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Armed Conflict in Syria: U.S.

and International Response

Summary
The popular-uprising-turned-armed-rebellion in Syria has entered its third year, and seems poised to continue, with the government and a bewildering array of militias locked in a bloody struggle of attrition. U.S. officials and many analysts believe that Asad and his supporters will ultimately be forced from power, but few offer specific, credible timetables for a resolution to the crisis. Opposition forces are formidable, but forces loyal to President Bashar al Asad continue to resist, using air strikes, artillery, and pro-government militias in punishing counterattacks. U.S. officials believe that the capacity of government forces is eroding but also believe that fighting would likely continue even if opposition groups achieve their objective of toppling Asad. Some members of the Sunni Arab majority and of ethnic and sectarian minority groups view the conflict in communal, zero-sum terms. Many observers worry that a further escalation in fighting or swift regime change could jeopardize the security of chemical and conventional weapons stockpiles, threaten minority groups, or lead to wider civil or regional conflict. Amid extensive damage to major urban areas and reports attributing war crimes to government and opposition forces, the fighting has created a regional humanitarian emergency. Some estimates suggest more than 70,000 Syrians have been killed since unrest began in March 2011. As of April 22, more than 1,380,406 refugees had fled the country, more than 1.1 million of them since September 2012. According to the United Nations, as many as 3.6 million Syrians may be internally displaced. United Nations appeals for $1.5 billion for Syrians through June 2013 remain mostly underfunded, with U.N officials warning of a potential collapse of their ability to support the growing number of those displaced and in need. The United States has provided $409 million in humanitarian assistance to date. President Obama and his Administration have been calling for Asads resignation since August 2011, and have pressed the United Nations Security Council to condemn the Syrian government. The United States has recognized the National Coalition of Revolution and Opposition Forces (SOC) as the legitimate representative of the Syrian people and is providing nonlethal assistance to the Coalition and an affiliated Supreme Military Command Council (SMC). The Obama Administration believes that a negotiated political settlement is required and has prepared military plans to secure Syrias stockpiles of chemical weapons, if necessary. Members of Congress and Obama Administration officials are weighing these issues as they continue to debate U.S. policy. Some observers advocate for more robust nonlethal and lethal aid to the SOC and SMC as a means of forcing the Asad regime to the negotiating table. Opponents of this approach argue that making opposition groups more formidable could intensify the fighting and risks empowering extremists. Meanwhile, Asad refuses to step down and warns his supporters that victory is the only option. Some armed opposition factions, including powerful Islamist coalitions, reject negotiation outright and prefer a military solution to the conflict. After two years of unrest and violence, the central question for policy makers remains how best to bring the conflict in Syria to a close before the crisis consigns the region to one of several destructive and destabilizing scenarios. The human toll of the fighting, and the resulting political, ethnic, and sectarian polarization, all but guarantee that political, security, humanitarian, and economic challenges will outlast Asad and keep Syria on the U.S. agenda for years to come.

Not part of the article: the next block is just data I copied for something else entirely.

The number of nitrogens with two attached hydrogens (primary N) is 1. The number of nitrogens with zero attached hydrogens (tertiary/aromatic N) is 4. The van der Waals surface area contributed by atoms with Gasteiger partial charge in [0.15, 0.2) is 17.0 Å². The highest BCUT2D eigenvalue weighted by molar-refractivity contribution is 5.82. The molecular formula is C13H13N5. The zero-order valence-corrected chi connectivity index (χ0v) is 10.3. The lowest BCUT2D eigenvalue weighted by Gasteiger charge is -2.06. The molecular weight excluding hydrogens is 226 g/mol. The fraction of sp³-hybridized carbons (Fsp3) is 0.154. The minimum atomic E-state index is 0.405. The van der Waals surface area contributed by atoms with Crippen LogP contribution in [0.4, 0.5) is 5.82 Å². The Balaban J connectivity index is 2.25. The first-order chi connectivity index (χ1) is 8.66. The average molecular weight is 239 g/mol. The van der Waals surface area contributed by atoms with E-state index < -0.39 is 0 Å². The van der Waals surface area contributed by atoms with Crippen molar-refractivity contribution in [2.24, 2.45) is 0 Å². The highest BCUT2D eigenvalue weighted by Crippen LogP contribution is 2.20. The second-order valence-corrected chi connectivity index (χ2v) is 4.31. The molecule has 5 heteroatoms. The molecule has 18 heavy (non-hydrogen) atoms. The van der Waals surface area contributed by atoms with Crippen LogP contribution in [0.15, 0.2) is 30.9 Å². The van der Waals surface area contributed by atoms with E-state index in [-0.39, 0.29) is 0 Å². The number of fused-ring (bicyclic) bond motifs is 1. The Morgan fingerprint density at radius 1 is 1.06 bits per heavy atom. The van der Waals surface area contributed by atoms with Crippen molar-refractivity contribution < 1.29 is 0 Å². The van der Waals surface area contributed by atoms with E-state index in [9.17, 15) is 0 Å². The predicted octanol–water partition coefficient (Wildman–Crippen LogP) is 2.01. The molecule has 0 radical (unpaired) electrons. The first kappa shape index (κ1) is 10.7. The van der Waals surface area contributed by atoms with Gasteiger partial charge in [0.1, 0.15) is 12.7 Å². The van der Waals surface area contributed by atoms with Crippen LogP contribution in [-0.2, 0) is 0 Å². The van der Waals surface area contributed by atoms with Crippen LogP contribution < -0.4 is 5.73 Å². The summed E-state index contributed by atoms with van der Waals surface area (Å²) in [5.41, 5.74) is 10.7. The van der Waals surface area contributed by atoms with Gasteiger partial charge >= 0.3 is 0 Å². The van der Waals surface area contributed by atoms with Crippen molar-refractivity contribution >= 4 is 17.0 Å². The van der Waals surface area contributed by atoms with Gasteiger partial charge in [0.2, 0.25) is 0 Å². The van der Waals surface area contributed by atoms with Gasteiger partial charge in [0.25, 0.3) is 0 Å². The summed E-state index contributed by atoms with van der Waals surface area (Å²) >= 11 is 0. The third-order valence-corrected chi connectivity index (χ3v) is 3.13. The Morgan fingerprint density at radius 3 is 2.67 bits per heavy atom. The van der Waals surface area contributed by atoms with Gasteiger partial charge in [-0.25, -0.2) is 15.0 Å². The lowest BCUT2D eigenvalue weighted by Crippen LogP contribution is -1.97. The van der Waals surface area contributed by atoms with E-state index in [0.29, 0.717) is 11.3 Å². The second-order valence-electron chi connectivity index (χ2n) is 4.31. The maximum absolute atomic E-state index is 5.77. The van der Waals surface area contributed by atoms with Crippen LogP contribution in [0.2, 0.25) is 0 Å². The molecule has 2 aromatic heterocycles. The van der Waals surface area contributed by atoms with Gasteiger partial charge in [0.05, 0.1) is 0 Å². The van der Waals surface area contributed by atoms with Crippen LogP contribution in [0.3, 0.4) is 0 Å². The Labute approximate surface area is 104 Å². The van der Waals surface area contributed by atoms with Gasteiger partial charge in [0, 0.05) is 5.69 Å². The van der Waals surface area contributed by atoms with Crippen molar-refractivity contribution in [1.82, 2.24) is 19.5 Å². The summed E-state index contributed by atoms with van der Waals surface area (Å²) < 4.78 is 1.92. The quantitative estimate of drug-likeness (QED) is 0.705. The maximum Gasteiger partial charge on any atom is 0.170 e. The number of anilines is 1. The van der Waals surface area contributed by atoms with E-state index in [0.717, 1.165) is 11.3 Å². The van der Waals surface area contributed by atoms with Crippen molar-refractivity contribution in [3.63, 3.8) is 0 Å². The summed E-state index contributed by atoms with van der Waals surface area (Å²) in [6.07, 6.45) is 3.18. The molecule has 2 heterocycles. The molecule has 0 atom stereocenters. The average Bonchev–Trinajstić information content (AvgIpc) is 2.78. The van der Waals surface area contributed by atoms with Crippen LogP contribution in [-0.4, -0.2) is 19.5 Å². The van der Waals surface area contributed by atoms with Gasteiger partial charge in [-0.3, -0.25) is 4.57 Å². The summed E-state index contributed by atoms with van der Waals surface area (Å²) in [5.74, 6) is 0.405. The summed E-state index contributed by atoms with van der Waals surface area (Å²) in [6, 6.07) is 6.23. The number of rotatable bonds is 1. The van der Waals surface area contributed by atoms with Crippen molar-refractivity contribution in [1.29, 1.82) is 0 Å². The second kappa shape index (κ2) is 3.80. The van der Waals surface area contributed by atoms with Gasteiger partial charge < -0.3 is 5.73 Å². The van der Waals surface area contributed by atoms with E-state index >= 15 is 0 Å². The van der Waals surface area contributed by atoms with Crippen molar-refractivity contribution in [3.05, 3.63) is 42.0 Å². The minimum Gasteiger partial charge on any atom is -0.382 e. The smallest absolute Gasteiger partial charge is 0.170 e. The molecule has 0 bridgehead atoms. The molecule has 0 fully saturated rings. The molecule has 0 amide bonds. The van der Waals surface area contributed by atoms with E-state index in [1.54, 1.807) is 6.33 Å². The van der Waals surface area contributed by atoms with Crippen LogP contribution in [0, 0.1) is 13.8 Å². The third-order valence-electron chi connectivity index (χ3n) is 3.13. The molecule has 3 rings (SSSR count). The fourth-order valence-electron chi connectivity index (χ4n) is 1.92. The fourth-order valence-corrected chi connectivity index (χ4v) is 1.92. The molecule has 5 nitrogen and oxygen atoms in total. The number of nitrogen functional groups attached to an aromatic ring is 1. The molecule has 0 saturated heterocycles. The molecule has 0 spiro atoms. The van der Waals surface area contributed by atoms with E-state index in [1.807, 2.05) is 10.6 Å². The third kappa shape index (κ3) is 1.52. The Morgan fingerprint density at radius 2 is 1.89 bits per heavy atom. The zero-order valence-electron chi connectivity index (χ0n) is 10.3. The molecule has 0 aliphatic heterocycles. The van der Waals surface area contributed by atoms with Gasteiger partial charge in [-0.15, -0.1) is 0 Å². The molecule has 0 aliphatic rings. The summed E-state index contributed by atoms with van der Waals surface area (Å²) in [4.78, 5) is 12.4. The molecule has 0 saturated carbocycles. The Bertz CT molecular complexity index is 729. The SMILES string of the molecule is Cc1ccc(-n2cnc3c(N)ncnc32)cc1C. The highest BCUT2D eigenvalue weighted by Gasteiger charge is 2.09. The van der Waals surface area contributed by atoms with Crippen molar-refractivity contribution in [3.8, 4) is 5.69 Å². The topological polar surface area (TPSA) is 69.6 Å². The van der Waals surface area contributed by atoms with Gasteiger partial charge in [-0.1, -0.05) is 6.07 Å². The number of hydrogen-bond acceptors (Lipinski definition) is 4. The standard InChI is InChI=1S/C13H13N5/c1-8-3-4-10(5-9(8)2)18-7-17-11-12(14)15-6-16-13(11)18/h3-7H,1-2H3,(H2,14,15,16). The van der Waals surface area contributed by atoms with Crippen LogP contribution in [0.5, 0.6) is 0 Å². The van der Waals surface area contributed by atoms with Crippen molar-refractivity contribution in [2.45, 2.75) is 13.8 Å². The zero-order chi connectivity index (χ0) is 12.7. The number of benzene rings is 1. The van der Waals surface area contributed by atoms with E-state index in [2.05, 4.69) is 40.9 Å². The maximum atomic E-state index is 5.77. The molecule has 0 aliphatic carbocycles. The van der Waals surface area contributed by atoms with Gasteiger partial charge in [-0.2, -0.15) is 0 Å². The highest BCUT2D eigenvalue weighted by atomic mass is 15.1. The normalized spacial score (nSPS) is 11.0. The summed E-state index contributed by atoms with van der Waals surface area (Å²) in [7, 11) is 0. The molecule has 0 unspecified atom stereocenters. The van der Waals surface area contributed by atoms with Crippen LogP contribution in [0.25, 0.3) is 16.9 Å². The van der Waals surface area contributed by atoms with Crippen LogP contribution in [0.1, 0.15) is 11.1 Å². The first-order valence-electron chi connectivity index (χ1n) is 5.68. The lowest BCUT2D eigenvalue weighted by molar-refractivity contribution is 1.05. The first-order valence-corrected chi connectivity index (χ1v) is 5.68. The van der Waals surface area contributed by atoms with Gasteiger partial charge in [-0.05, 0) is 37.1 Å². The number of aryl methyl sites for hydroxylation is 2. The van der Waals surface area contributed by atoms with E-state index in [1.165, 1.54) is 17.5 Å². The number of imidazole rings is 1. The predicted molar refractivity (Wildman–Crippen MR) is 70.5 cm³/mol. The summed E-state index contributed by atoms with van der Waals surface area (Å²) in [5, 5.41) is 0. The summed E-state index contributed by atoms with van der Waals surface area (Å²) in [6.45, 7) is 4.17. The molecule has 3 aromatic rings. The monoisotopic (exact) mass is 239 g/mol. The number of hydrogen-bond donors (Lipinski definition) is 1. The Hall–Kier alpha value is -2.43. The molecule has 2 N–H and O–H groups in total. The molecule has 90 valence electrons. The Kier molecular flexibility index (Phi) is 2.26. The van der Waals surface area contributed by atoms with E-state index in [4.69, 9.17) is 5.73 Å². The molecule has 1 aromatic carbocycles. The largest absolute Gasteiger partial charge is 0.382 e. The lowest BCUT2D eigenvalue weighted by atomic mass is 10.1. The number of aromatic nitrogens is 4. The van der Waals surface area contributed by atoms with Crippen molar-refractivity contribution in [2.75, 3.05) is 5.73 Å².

Congressional Research Service